By Michele B., Grateful Recovering Addict
Triggers. These are a hot topic in the sober living community. It’s been my experience that literally everything can be a trigger and, given the right combination of hunger, anger, loneliness and tiredness (HALT), literally everything in my world has become a trigger at some point. Sometimes triggers bring with them a
fleeting thought. Sometimes it brings on a 7 day bout of obsessive thinking and all the emotions that rollercoaster ride has to offer.
The outcomes of triggers are just that: a rollercoaster ride, full of emotions and behaviours, that our addict mind attempts to lure us onto. Sometimes I can immediately see ‘This is a ride I have no time for’ and other times, I’m on that ride for a minute, an hour, a day or beyond before I even realize it has hooked me. Never mind coming to an understanding of how I got there, instead the focus is on just surviving and getting through it.
Going a step further away from the active addict and closer to my beautiful and hopeful path of recovery, understanding how I got there and working my way back out has been the ‘Golden Ticket’ to
my living in recovery through the tougher times. Tough times are inevitable to human existence. To the recovering addict, these times can become hard to accept as a part of sober living. It can sometimes feel like, despite all of the hard work, the tough times still abound. All of a sudden I find I’m heading down that slippery
slope and can’t understand why. Everything is going just great (or so it seems). I go to multiple meetings and hours of group therapy each week. I have a sponsor; I’m working the 12 steps of an Anonymous fellowship; I have a great support system; I work out; I eat clean; I get up and go to sleep at the same time and get
almost 8 hours of rest every night.
It is in these confusing and hazy times where I have no clue as to how I got here that I do see most clearly what I don’t have. I don’t have acceptance. I don’t have one ounce of trust in my Higher Power. I also don’t have control. A sticking point for addicts everywhere – NO CONTROL. Just writing that statement down triggers me. NO CONTROL. No matter how much yoga, healthy eating, meetings & sharing I do, I have no control. I am powerless. The sooner I can come to this conclusion, the sooner I can move past this moment and start working towards something more positive.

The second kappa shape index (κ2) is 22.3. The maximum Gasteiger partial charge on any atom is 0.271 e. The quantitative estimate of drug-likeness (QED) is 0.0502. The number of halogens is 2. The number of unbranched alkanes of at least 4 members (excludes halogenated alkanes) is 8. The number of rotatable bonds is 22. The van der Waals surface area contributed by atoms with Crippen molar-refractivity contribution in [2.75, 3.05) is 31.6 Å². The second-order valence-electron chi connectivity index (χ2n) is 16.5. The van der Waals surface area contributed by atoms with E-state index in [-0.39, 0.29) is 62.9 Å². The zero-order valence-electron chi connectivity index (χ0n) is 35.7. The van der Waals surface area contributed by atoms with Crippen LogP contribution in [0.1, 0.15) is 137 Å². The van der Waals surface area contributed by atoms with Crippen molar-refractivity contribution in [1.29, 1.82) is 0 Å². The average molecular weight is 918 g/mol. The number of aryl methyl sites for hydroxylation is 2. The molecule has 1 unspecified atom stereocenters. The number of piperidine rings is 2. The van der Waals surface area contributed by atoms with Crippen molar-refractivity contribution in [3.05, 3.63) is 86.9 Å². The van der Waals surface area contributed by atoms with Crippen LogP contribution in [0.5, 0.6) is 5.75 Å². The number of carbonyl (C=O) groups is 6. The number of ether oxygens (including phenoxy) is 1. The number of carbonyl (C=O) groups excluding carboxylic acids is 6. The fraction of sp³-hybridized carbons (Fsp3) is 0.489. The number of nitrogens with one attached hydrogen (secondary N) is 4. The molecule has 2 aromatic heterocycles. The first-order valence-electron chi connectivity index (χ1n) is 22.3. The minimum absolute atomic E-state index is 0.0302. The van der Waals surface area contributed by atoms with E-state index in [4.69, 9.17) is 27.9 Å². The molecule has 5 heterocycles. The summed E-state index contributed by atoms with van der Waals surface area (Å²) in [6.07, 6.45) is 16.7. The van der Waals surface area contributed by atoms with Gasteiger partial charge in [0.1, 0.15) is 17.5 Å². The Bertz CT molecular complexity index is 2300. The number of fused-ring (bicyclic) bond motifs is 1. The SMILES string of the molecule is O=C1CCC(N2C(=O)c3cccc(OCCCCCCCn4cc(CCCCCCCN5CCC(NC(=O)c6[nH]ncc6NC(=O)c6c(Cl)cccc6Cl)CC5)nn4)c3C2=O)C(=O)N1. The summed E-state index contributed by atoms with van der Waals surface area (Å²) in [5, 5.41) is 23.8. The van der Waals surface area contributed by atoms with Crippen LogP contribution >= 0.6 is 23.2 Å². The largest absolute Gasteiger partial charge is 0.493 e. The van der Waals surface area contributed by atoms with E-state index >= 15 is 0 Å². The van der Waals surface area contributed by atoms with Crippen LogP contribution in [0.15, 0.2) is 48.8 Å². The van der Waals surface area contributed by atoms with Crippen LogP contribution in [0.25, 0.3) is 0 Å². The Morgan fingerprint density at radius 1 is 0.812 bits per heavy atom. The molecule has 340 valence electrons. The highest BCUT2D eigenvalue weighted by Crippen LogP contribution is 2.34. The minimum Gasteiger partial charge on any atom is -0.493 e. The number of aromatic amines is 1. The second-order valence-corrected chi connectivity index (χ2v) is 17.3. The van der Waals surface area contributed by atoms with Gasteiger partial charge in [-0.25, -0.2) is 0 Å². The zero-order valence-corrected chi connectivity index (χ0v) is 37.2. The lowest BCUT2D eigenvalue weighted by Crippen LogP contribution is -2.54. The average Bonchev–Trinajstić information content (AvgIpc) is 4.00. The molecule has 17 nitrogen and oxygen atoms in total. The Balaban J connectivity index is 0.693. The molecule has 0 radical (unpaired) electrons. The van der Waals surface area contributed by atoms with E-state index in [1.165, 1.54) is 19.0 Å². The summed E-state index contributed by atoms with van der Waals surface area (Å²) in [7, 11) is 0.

An interesting thing about triggers that I have learned, as part of working on my personal acceptance of life on life’s terms, is that anytime I am triggered I am shown exactly where I have work to do. What I mean is this – sometimes a triggering moment can float by as you sit in observance of it and you can easily reflect on that person, place or thing that started the addictive thinking and move past it. That very same trigger can arise again at a different moment in time and all of a sudden it is upsetting and devastating. It turns into the obsessive thinking which wears a person down and then you find yourself reacting. The end result is nothing less than a devastating blow to yourself, to your feeling of stability within your recovery, and to those closest to you that are also impacted by your behaviours.
This reaction, by the way is not just that we go straight to relapse mode and substance abuse, but instead the reaction is the harder to identify and probably most common relapse: emotional relapse. Then there comes the even worse emotional hangover that follows. The kind that starts within and bubbles and boils until the lid blows
off and you and everyone around you gest hit.
Life is happening FOR me, not TO me so what is the lesson? It is in these triggering moments where a true gift of recovery is also delivered. Triggers are an easy and abundantly available tool to remind us to be self-aware. They show us (before, during and afterward) exactly where we really are at in our recovery and the strength of our spiritual fitness. Triggers are a tool in every recovering addict’s toolkit that says ‘Hey, over here we’ve got a problem! There are emotions and feelings over here that are going unacknowledged.’ They are internal warning system that, if you choose to ignore it, has powerful and devestating consequences.
Awareness and acceptance help diffuse a trigger’s blow if we work with it, instead of against it. When you find yourself in this place you can explore:
- What was triggering to me? – Person, place, thing etc.
- Why? – What are the feelings and emotions that come up?
- What do I do going forward to soften this rough area?
- What do I need to ask of my Higher Power (through prayer and by a demonstrative act of trust)?
Trust in your sobriety. Trust in the cues of your self-awareness. Most of all, trust in your Higher Power to help you find a gentler, softer way of dealing with these moments in times when struggle is upon you. Triggers can be a roadmap for successful recovery, inching us closer and closer as we learn and grow towards a sober life worth living.
Happy. Joyous. Free.
You will never hear a recovering addict say: ‘I wish I hadn’t turned that one over to my Higher Power.’